All donations are welcome
Here’s what we did on Saturday morning… We headed down to Yialos to do our regular three hours at the refugee station. That’s all we can do at the moment and many others are doing a lot more hours than we are, but we did take some washing down that we had done during the week, plus three bags of donations people had given us as they left to go home after a holiday. So, pretty nicely ladened down, we wandered down to the old post office.
There we discovered that 100 refugees had left on the Blue Star the previous evening and 50 had just landed and were being taken to the port police station to start their registration process.
Visitors who came to donate at the refugee station
Now here’s a thing that will calm all those silly people who are paranoid and think that every refugee is an IS terrorist – in fact those people seem to think that every Muslim is an IS terrorist, and those people really ought to get an education and calm down a little. Would it help if I told you that there were probably more terrorists entering your country quite legitimately today, right now, than there are washing up on Greek shores this month? You see, when a refugee lands in Greece, this is the start of the process: they are fingerprinted and have their photo taken, their details are recorded, their passports are recorded and 17 pieces of paper per refugee are filled out. That’s what each one has to go through – and what our port police and police-police have to do for each of the 50 who arrived on Saturday, and for every single person who arrives here without a visa. Now then, if I was a terrorist and wanted to slip into, say, the UK, without detection would I a) get on a plane with a visa (a real one would be safest) and a passport and pose as a tourist or business person, or b) join a group of strangers walking hundreds of miles across Turkey, risking detection by the Turkish authorities (who may even send me back to Syria as they are now starting to do), then pay thousands to get in a boat and risk sinking and drowning to then face the Greek authorities (fingerprints, photos, 17 forms to fill out) and then walk from Greece to Hungary and face detection and aggravation from the Hungarian authorities and then, hopefully, walk through Austria, Germany and France, and then hang around at Calais hoping to get through and then… I think we can all rest assured that most refugees are not going to blow up your shopping centre, love.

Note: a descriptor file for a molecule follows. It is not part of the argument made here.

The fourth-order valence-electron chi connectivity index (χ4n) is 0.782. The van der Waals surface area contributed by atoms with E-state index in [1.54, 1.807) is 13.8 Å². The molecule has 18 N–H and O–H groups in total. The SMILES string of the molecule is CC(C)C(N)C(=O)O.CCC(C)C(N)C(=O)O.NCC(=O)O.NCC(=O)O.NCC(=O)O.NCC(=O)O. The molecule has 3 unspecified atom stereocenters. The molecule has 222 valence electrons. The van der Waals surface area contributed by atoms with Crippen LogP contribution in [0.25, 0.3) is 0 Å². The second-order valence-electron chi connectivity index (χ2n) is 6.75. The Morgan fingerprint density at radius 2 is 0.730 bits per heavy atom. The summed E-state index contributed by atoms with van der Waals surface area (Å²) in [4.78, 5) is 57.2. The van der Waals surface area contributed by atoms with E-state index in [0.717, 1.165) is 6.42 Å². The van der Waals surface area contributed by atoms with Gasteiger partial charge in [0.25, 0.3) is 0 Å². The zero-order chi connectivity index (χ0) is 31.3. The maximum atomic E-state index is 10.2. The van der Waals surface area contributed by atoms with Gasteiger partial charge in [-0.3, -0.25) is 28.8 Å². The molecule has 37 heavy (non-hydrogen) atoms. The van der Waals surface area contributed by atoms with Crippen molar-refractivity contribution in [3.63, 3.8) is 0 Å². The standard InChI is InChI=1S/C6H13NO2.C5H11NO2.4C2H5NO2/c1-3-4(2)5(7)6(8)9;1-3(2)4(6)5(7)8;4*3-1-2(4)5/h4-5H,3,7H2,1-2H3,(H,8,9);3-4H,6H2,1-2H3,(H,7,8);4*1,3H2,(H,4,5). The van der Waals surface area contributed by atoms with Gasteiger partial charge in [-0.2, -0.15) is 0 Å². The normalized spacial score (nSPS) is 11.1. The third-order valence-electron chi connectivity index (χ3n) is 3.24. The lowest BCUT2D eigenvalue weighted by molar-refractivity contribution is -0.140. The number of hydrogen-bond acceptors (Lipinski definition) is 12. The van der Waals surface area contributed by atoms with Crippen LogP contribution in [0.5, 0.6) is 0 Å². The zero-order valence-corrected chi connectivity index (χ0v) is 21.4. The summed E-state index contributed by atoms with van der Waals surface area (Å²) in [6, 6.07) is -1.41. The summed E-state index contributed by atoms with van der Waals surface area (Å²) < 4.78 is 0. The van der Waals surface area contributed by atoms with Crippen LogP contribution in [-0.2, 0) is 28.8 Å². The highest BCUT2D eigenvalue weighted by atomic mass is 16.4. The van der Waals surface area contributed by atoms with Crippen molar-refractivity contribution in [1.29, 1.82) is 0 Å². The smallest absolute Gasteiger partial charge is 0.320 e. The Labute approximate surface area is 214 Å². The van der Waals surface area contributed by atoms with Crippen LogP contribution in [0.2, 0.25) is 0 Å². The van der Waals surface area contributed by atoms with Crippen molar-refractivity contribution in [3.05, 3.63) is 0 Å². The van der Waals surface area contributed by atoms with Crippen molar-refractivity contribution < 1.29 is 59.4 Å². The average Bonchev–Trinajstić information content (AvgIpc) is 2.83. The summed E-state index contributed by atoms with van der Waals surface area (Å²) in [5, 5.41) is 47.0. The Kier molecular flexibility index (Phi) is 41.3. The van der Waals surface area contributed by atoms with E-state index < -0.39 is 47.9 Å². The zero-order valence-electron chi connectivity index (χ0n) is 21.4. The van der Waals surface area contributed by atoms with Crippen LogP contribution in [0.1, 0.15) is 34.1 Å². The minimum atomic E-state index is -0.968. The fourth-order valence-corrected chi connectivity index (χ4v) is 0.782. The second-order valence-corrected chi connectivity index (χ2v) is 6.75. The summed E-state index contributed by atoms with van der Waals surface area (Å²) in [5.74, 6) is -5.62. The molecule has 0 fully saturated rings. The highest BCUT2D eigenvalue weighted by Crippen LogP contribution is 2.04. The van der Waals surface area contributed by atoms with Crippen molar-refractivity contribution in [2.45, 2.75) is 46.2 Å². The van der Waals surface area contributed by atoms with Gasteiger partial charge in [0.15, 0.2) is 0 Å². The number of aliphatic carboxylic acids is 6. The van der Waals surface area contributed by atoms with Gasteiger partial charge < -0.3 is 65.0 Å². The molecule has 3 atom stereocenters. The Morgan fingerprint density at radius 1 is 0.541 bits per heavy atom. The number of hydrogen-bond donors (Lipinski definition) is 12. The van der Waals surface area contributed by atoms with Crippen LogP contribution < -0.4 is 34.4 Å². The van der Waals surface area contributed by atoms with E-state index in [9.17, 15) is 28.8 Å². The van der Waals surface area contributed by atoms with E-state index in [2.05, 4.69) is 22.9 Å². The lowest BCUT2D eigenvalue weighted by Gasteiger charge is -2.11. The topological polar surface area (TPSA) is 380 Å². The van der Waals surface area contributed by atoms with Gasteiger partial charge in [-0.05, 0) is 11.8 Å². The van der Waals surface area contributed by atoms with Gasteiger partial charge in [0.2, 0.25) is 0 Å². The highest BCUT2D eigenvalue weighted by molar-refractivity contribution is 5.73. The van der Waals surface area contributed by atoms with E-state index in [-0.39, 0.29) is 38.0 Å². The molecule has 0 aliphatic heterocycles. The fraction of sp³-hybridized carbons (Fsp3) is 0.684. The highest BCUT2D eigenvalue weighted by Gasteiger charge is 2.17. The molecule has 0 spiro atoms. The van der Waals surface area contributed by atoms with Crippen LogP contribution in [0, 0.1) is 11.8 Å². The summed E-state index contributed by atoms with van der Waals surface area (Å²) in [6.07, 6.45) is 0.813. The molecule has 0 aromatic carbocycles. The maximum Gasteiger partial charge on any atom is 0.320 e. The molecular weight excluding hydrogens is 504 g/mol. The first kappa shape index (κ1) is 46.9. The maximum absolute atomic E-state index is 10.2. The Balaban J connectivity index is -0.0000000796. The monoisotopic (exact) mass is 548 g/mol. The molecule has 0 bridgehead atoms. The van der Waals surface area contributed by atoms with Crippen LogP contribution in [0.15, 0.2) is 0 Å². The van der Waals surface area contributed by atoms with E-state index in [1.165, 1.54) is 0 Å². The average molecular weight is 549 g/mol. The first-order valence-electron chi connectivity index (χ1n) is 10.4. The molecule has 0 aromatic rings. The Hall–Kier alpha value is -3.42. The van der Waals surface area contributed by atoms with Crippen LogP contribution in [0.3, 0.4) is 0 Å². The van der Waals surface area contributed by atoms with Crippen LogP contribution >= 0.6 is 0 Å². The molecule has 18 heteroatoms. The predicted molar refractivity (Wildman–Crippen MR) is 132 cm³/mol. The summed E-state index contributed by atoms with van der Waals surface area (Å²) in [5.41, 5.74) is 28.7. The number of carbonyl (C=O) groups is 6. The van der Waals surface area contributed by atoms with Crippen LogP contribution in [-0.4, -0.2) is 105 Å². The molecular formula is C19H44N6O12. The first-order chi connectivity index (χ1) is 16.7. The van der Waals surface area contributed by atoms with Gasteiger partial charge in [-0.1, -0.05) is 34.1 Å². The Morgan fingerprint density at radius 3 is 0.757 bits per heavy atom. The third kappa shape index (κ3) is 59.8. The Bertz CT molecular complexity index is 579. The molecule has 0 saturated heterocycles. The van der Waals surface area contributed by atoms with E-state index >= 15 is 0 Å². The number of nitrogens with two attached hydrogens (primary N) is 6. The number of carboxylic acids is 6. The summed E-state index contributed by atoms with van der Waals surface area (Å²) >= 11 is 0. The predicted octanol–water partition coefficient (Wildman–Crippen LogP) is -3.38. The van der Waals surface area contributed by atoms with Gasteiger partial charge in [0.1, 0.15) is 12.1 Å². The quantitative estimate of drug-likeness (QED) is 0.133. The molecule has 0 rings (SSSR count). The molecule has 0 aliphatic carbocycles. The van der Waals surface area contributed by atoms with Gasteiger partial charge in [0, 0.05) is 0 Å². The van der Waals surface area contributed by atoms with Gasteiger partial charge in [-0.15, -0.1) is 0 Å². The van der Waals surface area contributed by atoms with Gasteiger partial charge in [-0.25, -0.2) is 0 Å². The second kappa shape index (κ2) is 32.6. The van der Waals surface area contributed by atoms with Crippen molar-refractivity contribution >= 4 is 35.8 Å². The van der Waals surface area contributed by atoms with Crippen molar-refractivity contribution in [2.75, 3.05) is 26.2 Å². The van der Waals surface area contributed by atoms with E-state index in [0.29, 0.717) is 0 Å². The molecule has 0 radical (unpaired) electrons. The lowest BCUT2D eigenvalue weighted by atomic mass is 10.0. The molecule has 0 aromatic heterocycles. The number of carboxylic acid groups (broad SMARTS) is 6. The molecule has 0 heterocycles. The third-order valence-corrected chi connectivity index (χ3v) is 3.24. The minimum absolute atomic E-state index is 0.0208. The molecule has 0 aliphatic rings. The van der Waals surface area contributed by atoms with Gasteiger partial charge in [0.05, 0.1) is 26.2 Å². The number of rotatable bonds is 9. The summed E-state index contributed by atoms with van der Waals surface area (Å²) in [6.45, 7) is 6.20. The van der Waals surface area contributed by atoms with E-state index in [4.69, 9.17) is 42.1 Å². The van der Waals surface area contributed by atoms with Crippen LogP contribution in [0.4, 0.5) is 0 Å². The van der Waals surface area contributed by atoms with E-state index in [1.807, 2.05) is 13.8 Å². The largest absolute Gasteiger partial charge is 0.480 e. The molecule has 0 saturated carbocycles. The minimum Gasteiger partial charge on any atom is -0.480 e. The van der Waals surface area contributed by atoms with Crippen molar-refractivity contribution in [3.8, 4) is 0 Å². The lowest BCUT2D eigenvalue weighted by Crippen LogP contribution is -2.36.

Keeps children busy and gives them some normality in a strange world
I digress. There will be another of my replies to the current round of racist arguments during the week. But back to Saturday… So, I went with Andy to welcome these new refugees with some fruit, water, milk, biscuits, wet wipes and a smile. I also got to ride in the Manos Fish Taverna pink golf cart which was a bit of a bonus. We gave out the supplies, Andy explained to the refugees what would happen next and how, when they were done there, they would be able to come around to the other side, see the police and then use the Solidarity Symi aid station. We also assured them that a doctor would be over to see them soon. One lady was suffering from very high sugar levels, not having been able to take her insulin. We also cleared up the steps where someone had been sick and then headed back to the OPO (Old post office, where Solidarity Symi has the aid station.)
Panos, Cindy and Clive who donated clothes and bags to carry them in
Back there, Neil had been tidying up with another volunteer and, as things were quiet for a change, we were able to sort donations and do bits and pieces. A lovely lady from Penzance was there and attended to the curtain in the medical room so now the doctors have a decent curtain which opens and closes smoothly – the little things really count! Other people came in with donations and Neil showed them around and showed them the work being done and how their donations are used. Thank you to the ladies who came with bags and also put money in the donation tin. There are very generous people coming on holiday to Symi.
Two of the volunteer doctors, and their little one
Panos, from Thea Apartments (http://www.symi-thea.gr/index.php/en/ Neil did their photos a few years back) came with two of his guests to bring donations including lots of bags that will be very useful; thank you Cindy and Clive. Later, fabulous lady from Penzance went and bought some colouring books and crayons for children, Neil delivered some to the refugees at the port police and the kids loved them, and I expect the parents liked the fact they were then occupied for a while, and the volunteer doctor went and did his visit. (Diabetic lady’s life was saved thanks to a medical kit bought with donations made to Solidarity Symi.)
Village boys playing in the square
So, it was a quiet day for us, but a useful one taking donations and sorting them and afterwards we treated ourselves to lunch at Meraklis and did eventually get home for an evening of films, ‘Camp’ and ‘Into The Woods’ seem a far cry from giving out nappies and biscuits, but that’s kind of how Saturdays are going around here. Now then, I am off to Rhodes tonight to collect mother who arrives on Tuesday, so I’m going to get a couple of blog posts ready in advance and post them up for while I am away. Check in tomorrow for more of my personal opinion, if you can bear it.
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